More than 25,000 Twitter users participated in a Nov. 18 Twitter chat, hosted by the American Concrete Institute, to ask questions about the group's revised "Formwork for Concrete" manual, which was published last month.

Topics "discussed" included polyvinyl chloride formwork; safety design of formwork; new content in the manual; the latest load and materials standards; and the benefits students can gain from the manual, says ACI. "The objectives of the manual, through many editions, are to support quality, safety and economy," says David W. Johnston, pro bono author of the concrete manual's eighth edition.

Half the cost of a concrete structure is the formwork, says Johnston, a professor emeritus of construction engineering at North Carolina State University and a member of the ACI Committee 347, which produced the manual. "Planning of formwork deserves engineering effort similar to the design of the structure," Johnston says.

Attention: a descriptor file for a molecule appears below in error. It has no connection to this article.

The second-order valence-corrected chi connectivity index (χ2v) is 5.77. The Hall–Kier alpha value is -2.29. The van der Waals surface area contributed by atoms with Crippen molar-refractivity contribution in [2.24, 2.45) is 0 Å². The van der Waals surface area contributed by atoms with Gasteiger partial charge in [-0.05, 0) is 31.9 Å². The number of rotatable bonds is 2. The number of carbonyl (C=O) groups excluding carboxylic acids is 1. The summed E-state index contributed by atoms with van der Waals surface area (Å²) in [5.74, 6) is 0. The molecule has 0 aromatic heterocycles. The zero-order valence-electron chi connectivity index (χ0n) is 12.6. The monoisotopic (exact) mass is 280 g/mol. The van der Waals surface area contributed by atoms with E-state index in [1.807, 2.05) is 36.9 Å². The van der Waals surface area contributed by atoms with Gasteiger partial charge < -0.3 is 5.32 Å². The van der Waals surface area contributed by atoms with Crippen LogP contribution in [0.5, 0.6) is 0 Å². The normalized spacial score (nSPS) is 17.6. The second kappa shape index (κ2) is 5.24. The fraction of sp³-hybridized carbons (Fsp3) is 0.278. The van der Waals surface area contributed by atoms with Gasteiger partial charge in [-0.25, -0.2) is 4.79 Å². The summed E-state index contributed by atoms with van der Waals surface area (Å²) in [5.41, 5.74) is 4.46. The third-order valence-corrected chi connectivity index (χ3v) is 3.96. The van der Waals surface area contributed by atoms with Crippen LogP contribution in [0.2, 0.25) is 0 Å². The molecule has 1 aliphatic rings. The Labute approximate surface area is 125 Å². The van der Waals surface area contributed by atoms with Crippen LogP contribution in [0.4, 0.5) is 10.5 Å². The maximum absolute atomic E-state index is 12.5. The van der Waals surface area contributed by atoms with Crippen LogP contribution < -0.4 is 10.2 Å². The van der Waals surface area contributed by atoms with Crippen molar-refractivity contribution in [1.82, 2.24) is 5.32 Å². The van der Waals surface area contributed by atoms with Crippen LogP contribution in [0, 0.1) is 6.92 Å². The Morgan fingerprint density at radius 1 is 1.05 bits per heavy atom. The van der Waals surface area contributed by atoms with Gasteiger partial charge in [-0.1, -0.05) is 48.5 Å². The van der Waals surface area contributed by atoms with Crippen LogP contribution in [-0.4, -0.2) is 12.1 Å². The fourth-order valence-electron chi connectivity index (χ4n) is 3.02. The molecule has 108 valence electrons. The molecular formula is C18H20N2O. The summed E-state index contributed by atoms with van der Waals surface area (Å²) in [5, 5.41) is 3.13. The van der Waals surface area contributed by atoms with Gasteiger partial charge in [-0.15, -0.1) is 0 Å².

The 500-page-plus manual, which costs $149 for ACI members and $249.50 for others, has new chapters on formed concrete surface quality, shoring and floor loads in multi-story structures, and bridge forms.

Going forward, the committee will focus on recommendations for calculating pressures on formwork with self-consolidating concrete, more widely used in the past decade. Because this type of concrete is more flowable than conventional concrete, "the behavior of the mix, in terms of pressures, is entirely different," says Johnston. For walls and columns, a high head of pressure builds up, he explains.

The manual was last updated in 2005. The first edition was published in 1963.

Conversations from the Twitter chat can be found by searching #Formwork on Twitter.